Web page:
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An Introduction to Fly Fishing by Tony Scott

Choosing your Fly Line

Let me begin by explaining the difference in profiles of fly lines.

You will see 3 main descriptions: Weight Forward, Double Taper, and Shooting Head.

Most fly lines are 27 – 30 metres long. The line has an inbuilt taper, or shape if you like. The different tapers are designed to give the angler different presentations of the fly upon the water or in the case of the shooting head, distance. The illustrations below are exaggerated to give the reader a better idea of the various profiles.

1. The Weight Forward Tapered Fly Line.

weight forward taper fly line

As the name suggests and as can be seen by the illustration above, the first 30 feet or so of the line is carrying the bulk of the weight. It is the weight of the flyline that loads the rod in a cast, very much like a coarse angler uses a lead weight to load his rod. A weight forward line will load your rod more easily with a shorter length extended than any other type of line. This makes it ideal for the beginner. As an instructor I always recommend students buy a weight forward line as their first one.

2. The Double Taper Flyline

double taper fly line

The double taper as can be seen has the bulk of the weight in the centre of the flyline. Whilst giving a more delicate presentation of the line and the fly, more line needs to be extended to cast greater distances. Although if you have more than the first 30 feet out on the water, it can be easier to “lift off” and recast than it would be with a weight forward line extended past the 30 feet mark. The reason for this is that you are asking the rod to lift more line off the water than it can comfortably handle with the weight forward line. An interesting point: The weight of the first 30 feet of a weight forward line and a double taper line is identical.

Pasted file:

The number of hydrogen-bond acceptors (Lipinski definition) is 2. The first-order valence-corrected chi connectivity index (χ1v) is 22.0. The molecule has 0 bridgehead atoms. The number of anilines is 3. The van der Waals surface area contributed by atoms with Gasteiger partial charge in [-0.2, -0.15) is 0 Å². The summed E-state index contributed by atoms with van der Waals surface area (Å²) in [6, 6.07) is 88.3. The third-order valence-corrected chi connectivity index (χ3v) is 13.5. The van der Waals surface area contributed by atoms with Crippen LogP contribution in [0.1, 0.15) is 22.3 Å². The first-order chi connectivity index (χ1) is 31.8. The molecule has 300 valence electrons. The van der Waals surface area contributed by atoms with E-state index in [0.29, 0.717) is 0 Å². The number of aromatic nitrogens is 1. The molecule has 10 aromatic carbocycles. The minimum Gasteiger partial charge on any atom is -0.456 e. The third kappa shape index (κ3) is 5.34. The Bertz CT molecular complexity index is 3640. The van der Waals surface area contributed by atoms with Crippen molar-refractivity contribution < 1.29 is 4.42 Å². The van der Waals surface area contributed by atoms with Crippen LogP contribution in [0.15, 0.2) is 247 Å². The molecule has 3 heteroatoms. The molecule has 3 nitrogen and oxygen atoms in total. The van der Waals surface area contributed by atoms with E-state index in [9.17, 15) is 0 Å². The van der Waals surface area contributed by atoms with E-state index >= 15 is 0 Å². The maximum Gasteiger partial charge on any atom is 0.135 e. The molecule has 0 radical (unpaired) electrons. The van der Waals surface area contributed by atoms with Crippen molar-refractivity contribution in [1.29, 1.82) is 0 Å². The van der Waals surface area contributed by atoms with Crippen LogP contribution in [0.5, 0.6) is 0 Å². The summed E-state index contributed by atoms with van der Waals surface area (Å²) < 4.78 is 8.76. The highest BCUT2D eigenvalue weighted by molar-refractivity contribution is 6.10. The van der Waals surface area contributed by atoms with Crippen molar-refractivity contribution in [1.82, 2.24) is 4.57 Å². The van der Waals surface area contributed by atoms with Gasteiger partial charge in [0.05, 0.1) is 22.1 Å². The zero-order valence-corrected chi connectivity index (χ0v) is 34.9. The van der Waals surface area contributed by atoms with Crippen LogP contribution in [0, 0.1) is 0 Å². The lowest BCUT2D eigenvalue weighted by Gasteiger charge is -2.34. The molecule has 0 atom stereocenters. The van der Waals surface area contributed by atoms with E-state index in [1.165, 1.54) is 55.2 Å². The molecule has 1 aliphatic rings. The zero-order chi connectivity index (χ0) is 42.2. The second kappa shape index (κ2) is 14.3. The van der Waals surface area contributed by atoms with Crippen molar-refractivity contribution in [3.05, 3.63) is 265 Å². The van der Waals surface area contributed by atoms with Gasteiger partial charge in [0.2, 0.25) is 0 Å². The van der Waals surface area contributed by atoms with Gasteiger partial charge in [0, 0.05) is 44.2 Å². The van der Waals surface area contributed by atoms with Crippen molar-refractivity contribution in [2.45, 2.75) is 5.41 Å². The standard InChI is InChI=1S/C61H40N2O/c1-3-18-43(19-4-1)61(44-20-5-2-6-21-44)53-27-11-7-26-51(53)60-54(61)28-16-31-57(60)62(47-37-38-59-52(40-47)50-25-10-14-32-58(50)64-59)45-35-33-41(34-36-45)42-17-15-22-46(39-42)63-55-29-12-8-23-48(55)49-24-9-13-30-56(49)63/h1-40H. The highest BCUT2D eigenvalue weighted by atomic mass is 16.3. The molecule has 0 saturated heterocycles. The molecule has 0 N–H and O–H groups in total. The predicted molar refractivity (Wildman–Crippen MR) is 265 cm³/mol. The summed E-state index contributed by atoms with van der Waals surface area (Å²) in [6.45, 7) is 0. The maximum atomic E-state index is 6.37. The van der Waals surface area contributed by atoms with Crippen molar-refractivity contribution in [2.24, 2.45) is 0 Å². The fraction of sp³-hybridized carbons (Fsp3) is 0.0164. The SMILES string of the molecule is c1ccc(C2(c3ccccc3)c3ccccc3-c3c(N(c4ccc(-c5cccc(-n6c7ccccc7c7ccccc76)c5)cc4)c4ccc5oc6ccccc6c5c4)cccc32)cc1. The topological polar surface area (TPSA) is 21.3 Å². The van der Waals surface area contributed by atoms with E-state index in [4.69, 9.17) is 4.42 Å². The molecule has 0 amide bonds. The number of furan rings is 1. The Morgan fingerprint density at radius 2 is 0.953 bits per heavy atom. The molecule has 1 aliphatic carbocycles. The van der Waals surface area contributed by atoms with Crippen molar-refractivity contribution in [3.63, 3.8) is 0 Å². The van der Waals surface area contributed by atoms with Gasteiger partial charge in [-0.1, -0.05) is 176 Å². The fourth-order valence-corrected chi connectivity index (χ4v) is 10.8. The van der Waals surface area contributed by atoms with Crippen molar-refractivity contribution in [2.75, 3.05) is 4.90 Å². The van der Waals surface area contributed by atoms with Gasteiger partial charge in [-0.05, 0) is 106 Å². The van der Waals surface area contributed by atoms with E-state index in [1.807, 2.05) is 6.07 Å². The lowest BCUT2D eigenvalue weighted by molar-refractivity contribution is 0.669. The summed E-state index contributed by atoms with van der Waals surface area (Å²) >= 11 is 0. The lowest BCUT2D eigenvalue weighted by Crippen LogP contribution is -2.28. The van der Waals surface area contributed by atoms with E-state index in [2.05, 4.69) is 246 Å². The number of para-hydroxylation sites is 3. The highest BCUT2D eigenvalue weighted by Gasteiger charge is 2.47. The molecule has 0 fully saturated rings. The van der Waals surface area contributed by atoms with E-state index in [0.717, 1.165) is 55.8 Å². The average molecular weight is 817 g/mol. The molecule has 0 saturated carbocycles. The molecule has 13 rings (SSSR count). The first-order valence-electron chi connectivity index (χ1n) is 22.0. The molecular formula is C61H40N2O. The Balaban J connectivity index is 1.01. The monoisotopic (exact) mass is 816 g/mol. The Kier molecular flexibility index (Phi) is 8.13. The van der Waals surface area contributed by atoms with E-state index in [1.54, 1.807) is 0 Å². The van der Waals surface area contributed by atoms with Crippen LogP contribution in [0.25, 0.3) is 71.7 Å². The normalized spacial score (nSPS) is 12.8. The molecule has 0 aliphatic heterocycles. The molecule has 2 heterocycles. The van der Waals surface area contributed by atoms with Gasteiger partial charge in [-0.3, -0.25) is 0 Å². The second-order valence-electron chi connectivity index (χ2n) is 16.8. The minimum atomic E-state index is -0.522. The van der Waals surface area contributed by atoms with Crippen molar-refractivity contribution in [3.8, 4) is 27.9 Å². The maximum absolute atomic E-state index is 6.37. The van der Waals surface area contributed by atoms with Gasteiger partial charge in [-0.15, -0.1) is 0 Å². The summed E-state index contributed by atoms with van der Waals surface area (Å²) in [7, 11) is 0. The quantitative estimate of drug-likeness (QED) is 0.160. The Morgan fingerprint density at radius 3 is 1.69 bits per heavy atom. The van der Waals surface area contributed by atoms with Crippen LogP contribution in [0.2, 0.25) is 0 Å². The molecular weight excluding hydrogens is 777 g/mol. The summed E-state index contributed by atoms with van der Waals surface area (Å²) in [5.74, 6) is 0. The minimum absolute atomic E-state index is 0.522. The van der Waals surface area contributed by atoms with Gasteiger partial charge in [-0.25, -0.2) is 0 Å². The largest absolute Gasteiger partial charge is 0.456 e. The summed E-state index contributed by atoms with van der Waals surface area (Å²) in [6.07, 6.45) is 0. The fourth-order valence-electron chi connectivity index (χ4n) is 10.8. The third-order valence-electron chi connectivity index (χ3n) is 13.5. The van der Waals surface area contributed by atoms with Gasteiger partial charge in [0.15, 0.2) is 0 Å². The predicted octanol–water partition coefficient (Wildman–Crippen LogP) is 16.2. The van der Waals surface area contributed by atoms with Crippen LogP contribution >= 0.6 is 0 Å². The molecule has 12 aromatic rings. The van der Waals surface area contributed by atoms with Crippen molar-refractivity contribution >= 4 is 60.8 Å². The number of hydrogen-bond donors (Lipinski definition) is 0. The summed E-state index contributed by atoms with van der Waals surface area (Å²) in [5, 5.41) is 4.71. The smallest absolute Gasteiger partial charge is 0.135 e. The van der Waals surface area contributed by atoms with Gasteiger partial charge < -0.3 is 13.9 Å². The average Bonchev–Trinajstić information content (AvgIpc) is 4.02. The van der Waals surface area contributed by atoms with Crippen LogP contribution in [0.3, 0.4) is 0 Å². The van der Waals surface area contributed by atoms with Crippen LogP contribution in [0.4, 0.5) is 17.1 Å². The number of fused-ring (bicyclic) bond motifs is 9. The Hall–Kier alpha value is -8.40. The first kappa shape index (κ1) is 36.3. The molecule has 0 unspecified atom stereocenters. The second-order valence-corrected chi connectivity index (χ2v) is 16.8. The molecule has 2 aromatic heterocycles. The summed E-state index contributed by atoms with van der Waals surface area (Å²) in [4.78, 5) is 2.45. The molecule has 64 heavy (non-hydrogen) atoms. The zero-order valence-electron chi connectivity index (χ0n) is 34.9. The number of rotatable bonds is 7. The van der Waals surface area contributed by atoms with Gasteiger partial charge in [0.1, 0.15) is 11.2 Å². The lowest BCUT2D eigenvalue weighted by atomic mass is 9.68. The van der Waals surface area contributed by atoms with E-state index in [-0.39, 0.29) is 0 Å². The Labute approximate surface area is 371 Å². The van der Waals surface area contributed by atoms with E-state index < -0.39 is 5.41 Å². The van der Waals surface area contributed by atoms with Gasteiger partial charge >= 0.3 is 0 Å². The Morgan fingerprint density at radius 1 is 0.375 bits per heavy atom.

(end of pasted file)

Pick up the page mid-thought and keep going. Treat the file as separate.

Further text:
3. The Shooting Head.

shooting head fly line

More a type of line for distance casting and therefore not really suitable for complete beginners as they can become a little unruly when in the hands of a novice. Best used on large waters where distance is required to reach fish. The head of the line is short and carries nearly all of the weight of the line, the running line being a lot thinner and lighter by comparison.

Lets move onto how the line behaves once you have cast it onto the water. Once again there are 3 main types of fly line. Floating, Intermediate and Sinking.

The Floating Fly Line, as the name suggests floats very high on the water. This is always my suggested fly line for beginners. As it floats is it easier to see any faults that you may develop during casting. Normally you would use the floating line with a leader of up to 14 feet to present your dry fly upon the water. Equally you can fish the nymph, buzzer, emerger or lure. If the water you are fishing is not deep, a floating line is ideal. Easier to cast and easier to see.

The Intermediate Fly Line is in effect a fly line that sinks very slowly through the water. This can have the advantage of covering a lot of water, depthwise, if you are fishing deeper waters. In fast moving rivers the intermediate line can help keep you keep your line below surface currents thereby allowing presentation of the fly for a longer time than a floating line.

The Sinking Fly Line. These are available in differing sink rates. Anywhere from slow sink to the famous Airflo DI range. The Di7 will sink like a stone enabling you to reach deeper waters quickly in lakes and reservoirs where the fish may be feeding close to the bottom at the time.

As a general rule, you will use a floating line for dry flies, buzzers, emergers, nymphs and lures. An intermediate line is used to fish buzzers, emergers, nymphs and lures, with sinking lines also used to fish buzzers, emergers, nymphs and lures.


Kindly provided by Tony Scott / Tacklebargains - Copyright Tony Scott / Tacklebargains all rights reserved. Content on this web page may not be reproduced without prior permission.